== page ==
Look at the couple in the gallery. Study the chieftain groping the art. Gaze on his consort groping for his wallet. Observe the painting hanging in the gallery; in it check out the pet and the statue behind it.
I. The Lizards
A symbol is one kind of sign. The chieftain sees the painting and the consort as symbols. Symbols are equivalencies by convention, they have no value in isolation, they only worth what the particular social troop declares them to be. Art as symbol or a consort as a symbol are currencies, not different from money.
Icons are something else, they are signifiers that relate to their signifieds by resemblance. The chieftain (varanus carnificina) appears to see the art as an icon. He fondles the painting because it resembles his consort (varanus uxorera quisquis). It does resemble, but it is not identical to, her. In the painting he sees her as a muse, guiding him, he likes that. But in the reality of the gallery she’s not a muse, but a mistress, groping for his wallet. This he doesn’t see.
The consort is not interested in the simply too-human appreciation of icons. She doesn’t participate in his unfounded and dangerous fantasy. The chieftain, like art are simply currencies to her, they are just money in a different form. And as possessing money makes one wealthy and powerful so does owning art and mistressing chieftains.
II. The Dogs
In the painting in the drawing, we have a scene in a snooty park in a fancy neighborhood. A chieftain and his consort are enjoying their evening stroll. It’s a symbolic and iconic demonstration that all they survey, is under their control.
Now look at the dogs, long ago they were protectors, now they are pets. The statue is both an icon and symbol as it resembles a conventional mythic savior, a protector of the people. see the arms and hair of a woman (signifying the people) behind the dog. the dog-hero statue is wielding a pen as a sword, another icon/symbol, public executing a pest. the chieftain claims some of his power via a false canis lineage. Here image as symbol fails and but as icon survives. We all see the chieftain’s heritage as clearly varanus. Not that he notices or cares, because second pen is a useless stick, fetched by a dog-pet as a symbol of servitude, a pointless exercise unquestionably done at the whim of the chieftain or consort.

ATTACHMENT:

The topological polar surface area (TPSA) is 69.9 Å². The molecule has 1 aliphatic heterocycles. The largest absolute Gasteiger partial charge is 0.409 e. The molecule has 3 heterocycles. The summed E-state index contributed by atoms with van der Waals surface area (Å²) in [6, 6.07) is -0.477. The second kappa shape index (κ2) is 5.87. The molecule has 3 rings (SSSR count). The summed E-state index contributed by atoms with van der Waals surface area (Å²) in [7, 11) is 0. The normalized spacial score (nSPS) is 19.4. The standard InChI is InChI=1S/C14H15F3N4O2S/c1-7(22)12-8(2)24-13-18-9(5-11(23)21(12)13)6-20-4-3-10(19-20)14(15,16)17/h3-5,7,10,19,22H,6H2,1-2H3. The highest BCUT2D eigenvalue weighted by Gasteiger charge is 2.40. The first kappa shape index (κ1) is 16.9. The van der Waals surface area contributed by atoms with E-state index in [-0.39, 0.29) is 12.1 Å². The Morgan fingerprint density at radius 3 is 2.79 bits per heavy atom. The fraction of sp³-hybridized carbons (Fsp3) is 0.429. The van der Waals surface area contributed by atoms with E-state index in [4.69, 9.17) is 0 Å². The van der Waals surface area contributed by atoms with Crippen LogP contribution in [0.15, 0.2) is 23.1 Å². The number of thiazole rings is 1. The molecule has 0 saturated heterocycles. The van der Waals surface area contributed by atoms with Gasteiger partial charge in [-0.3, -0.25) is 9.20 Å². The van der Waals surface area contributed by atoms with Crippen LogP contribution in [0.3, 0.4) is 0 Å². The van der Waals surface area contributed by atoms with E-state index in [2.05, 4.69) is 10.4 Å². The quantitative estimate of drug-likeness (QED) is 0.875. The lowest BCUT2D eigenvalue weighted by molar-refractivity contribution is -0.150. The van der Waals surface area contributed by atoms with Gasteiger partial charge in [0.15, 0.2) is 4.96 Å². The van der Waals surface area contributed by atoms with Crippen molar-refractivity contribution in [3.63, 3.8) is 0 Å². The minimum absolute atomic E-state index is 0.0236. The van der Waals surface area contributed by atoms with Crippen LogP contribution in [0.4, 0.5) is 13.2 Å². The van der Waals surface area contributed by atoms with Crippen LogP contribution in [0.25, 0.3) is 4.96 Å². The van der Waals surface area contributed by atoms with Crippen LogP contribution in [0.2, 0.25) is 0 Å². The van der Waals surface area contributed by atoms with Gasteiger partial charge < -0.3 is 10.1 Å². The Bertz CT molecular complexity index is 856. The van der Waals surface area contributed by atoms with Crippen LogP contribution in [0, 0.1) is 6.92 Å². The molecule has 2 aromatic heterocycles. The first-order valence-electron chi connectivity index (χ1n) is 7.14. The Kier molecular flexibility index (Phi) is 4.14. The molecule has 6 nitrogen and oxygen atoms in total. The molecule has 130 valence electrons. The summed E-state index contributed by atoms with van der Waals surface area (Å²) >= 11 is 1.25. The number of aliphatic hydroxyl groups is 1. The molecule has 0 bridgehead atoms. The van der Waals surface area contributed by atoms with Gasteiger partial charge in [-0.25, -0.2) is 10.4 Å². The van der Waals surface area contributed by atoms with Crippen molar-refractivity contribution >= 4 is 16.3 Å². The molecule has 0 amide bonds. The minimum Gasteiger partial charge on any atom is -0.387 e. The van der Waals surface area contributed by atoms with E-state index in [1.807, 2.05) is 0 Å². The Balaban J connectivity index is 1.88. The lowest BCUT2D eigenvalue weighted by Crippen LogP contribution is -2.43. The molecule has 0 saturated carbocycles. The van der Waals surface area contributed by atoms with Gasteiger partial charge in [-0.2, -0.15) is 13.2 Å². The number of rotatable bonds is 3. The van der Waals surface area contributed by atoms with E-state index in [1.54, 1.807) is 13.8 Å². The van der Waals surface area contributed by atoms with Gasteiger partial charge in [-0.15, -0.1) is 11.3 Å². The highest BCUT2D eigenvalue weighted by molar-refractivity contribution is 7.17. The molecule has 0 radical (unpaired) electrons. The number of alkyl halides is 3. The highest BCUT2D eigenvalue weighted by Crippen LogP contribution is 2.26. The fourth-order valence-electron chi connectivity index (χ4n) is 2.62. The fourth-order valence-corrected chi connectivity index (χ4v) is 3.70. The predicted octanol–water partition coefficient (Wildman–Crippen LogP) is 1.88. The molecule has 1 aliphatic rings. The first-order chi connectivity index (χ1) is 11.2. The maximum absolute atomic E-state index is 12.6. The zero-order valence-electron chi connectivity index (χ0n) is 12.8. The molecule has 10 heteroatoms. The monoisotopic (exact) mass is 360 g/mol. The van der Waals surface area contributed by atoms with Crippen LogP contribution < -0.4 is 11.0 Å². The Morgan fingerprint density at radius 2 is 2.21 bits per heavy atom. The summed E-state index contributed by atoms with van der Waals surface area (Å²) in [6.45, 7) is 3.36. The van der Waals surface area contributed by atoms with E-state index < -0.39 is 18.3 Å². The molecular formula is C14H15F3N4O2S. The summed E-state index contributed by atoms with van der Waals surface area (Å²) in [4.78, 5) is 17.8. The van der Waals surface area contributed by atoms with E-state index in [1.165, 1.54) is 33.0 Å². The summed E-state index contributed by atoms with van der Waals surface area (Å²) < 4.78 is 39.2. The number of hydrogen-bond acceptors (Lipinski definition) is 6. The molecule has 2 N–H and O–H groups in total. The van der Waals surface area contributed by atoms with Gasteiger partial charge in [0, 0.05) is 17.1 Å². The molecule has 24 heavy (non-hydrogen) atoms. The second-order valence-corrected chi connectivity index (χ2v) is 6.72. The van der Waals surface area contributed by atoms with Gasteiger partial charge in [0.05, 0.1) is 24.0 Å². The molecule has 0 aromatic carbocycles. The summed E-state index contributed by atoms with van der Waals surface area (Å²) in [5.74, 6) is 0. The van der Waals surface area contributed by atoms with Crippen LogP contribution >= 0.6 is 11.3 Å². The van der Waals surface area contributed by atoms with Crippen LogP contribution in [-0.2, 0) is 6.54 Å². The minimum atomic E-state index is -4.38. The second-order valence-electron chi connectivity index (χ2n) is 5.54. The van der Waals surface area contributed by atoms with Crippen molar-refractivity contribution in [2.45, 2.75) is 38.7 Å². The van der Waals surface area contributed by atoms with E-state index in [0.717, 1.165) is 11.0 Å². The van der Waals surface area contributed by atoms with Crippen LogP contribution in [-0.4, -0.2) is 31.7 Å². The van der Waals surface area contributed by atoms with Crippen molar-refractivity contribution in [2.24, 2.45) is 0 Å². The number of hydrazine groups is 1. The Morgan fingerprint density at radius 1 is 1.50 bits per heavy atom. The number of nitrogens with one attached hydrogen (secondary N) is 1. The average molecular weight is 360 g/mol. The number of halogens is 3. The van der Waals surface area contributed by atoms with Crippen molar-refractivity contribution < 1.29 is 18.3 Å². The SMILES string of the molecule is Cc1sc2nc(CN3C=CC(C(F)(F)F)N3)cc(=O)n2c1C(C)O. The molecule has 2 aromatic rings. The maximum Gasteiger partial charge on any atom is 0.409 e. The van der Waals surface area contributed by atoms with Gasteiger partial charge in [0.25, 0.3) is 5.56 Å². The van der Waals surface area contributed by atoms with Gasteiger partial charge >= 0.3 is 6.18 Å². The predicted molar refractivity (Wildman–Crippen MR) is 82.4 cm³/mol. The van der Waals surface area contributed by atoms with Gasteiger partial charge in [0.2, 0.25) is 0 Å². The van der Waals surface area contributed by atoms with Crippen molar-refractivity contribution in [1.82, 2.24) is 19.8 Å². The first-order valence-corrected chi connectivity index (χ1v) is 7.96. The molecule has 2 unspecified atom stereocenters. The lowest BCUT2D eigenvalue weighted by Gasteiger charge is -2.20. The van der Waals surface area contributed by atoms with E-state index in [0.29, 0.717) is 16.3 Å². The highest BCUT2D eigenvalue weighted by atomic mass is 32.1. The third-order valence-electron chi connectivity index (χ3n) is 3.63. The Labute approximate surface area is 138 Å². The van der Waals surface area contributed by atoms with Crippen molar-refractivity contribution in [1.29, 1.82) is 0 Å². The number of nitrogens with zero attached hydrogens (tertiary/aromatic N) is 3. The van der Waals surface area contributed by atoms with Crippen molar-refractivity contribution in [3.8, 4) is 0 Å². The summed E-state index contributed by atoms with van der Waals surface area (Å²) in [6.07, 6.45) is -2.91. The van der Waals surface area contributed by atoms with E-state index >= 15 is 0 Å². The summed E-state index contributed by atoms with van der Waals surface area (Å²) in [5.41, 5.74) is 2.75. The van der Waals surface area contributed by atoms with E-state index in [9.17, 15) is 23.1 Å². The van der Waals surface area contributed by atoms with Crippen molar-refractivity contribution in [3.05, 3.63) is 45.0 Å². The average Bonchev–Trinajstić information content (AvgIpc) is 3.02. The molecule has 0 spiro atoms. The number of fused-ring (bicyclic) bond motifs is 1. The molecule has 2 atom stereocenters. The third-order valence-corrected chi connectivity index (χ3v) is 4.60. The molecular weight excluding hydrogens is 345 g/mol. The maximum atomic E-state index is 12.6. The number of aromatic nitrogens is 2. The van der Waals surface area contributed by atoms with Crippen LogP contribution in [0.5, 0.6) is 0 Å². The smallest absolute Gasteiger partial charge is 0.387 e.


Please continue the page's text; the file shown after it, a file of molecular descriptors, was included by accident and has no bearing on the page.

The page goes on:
III. The Artist
A third pen is in the border of the drawing. Pen is also a word for an enclosure for animals. Both make boundaries, lines. So, with both meanings in mind, The artist adds limits as he draws. We, looking at his work, begin at it’s center, in a public space, the park in the painting. We’ll then skip over, looking but not touching while we do, the exclusive varanus-only gallery. Finally we’ll stop at the outer edge, the most private part, which is a journal, limited to the artist himself. The pens enclose/align the artist with both dogs, but separate him from the varanus types. Is the artist servant, or savior? Or neither, is he a useless, ignored, an insignificant other?
1–Tribes of early hunters and gatherers, ruled by chieftains became kingdoms, then became empires. Those chieftains became kings then emperors. The kingdoms and the empires rose, morphed and fell, but petty chieftains have survived to this day.
2– the couple were originally rats, but thinking better of rats, I made them monitor lizards ‘Varanus’ is the monitor lizard genus. ‘Carnificina’ means the work of a hangman, execution /torture. ‘Uxorera quisquis’ mean wife-mistress, whatever.
Monitors are amazingly humanlike. They are active and hostile animals, about the same size as us. They hold their heads erect to appear alert. ‘They intimidate others by hissing and modifying their bodies to appear larger than they are. They don’t listen well, nor do they have good vision.
Monitors only cooperate when the have to, e.g. mating, or killing. So it’s odd that neither of those activities are really must-dos for them. As for the first, monitors paradoxically practice pathogenesis, but form pair-bonds. And for the second, they prefer to eat the already dead — they can smell rottenness at 6 miles.
3– Odd too, to think of the essentially psychopathic v. carnificina and v. uxorera quisquis using symbols, as symbols require a social structure. So let me invent a society for them. I’ll call it the somewhat paradoxical ‘anomie zoku’ or ‘gang without rules.’
4– In the art world you must buy an art object before you touch it. I’ve drawn his gesture here as a symbol within an icon. The buy-touch equivalency is from convention and is therefore a symbol. The painting-as-icon is a symbol of wealth and power in remission.
5– C.S. Peirce’s signifiers –icon, index and symbol– are not discrete terms. His triad tumbles into a neological abyss, triad upon triad fall into obscurity. I won’t go there. Just leave it that some things can have qualities of all three. A photograph is often given as an example.
6– ‘The pen is mightier than the sword.’ wrote Bulwer-Lytton; that is the symbol/icon here. The dog-hero’s pen-sword is righting a wrong, as opposed to the dog-pet writing (drawing) one.